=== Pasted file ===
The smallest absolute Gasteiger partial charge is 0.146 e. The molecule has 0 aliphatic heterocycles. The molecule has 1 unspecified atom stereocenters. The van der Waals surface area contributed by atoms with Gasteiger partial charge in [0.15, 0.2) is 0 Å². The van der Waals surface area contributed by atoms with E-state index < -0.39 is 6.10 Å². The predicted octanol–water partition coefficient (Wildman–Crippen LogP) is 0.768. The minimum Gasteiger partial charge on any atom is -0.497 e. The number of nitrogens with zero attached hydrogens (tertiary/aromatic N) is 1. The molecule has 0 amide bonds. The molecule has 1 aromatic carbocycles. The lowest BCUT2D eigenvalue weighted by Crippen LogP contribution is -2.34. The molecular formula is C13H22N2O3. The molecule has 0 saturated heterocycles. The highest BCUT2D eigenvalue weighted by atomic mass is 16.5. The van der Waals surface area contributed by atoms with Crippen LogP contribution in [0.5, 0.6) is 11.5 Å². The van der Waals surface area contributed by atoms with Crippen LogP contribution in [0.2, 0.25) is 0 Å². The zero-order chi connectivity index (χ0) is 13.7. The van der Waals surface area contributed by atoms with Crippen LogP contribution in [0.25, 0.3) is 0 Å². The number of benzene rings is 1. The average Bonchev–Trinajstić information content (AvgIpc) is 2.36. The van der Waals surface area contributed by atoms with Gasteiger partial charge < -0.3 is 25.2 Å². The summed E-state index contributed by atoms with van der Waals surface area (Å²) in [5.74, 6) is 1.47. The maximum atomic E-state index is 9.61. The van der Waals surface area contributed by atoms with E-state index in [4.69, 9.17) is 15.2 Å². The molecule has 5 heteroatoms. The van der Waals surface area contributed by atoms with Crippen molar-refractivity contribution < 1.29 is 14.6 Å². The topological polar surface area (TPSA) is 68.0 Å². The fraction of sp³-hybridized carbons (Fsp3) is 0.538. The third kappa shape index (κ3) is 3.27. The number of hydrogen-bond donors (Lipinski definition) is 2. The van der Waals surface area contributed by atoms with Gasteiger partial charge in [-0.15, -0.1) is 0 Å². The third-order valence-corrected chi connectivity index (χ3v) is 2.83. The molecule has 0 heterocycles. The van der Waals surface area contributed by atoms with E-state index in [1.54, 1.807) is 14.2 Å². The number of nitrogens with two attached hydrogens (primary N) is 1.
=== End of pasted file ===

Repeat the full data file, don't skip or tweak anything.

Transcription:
The smallest absolute Gasteiger partial charge is 0.146 e. The molecule has 0 aliphatic heterocycles. The molecule has 1 unspecified atom stereocenters. The van der Waals surface area contributed by atoms with Gasteiger partial charge in [0.15, 0.2) is 0 Å². The van der Waals surface area contributed by atoms with E-state index < -0.39 is 6.10 Å². The predicted octanol–water partition coefficient (Wildman–Crippen LogP) is 0.768. The minimum Gasteiger partial charge on any atom is -0.497 e. The number of nitrogens with zero attached hydrogens (tertiary/aromatic N) is 1. The molecule has 0 amide bonds. The molecule has 1 aromatic carbocycles. The lowest BCUT2D eigenvalue weighted by Crippen LogP contribution is -2.34. The molecular formula is C13H22N2O3. The molecule has 0 saturated heterocycles. The highest BCUT2D eigenvalue weighted by atomic mass is 16.5. The van der Waals surface area contributed by atoms with Crippen LogP contribution in [0.5, 0.6) is 11.5 Å². The van der Waals surface area contributed by atoms with Crippen LogP contribution in [0.2, 0.25) is 0 Å². The zero-order chi connectivity index (χ0) is 13.7. The van der Waals surface area contributed by atoms with Crippen LogP contribution in [0.25, 0.3) is 0 Å². The number of benzene rings is 1. The average Bonchev–Trinajstić information content (AvgIpc) is 2.36. The van der Waals surface area contributed by atoms with Gasteiger partial charge < -0.3 is 25.2 Å². The summed E-state index contributed by atoms with van der Waals surface area (Å²) in [5.74, 6) is 1.47. The maximum atomic E-state index is 9.61. The van der Waals surface area contributed by atoms with E-state index in [4.69, 9.17) is 15.2 Å². The molecule has 5 heteroatoms. The van der Waals surface area contributed by atoms with Crippen molar-refractivity contribution < 1.29 is 14.6 Å². The topological polar surface area (TPSA) is 68.0 Å². The fraction of sp³-hybridized carbons (Fsp3) is 0.538. The third kappa shape index (κ3) is 3.27. The number of hydrogen-bond donors (Lipinski definition) is 2. The van der Waals surface area contributed by atoms with Gasteiger partial charge in [-0.15, -0.1) is 0 Å². The third-order valence-corrected chi connectivity index (χ3v) is 2.83. The molecule has 0 heterocycles. The van der Waals surface area contributed by atoms with E-state index in [1.54, 1.807) is 14.2 Å². The number of nitrogens with two attached hydrogens (primary N) is 1.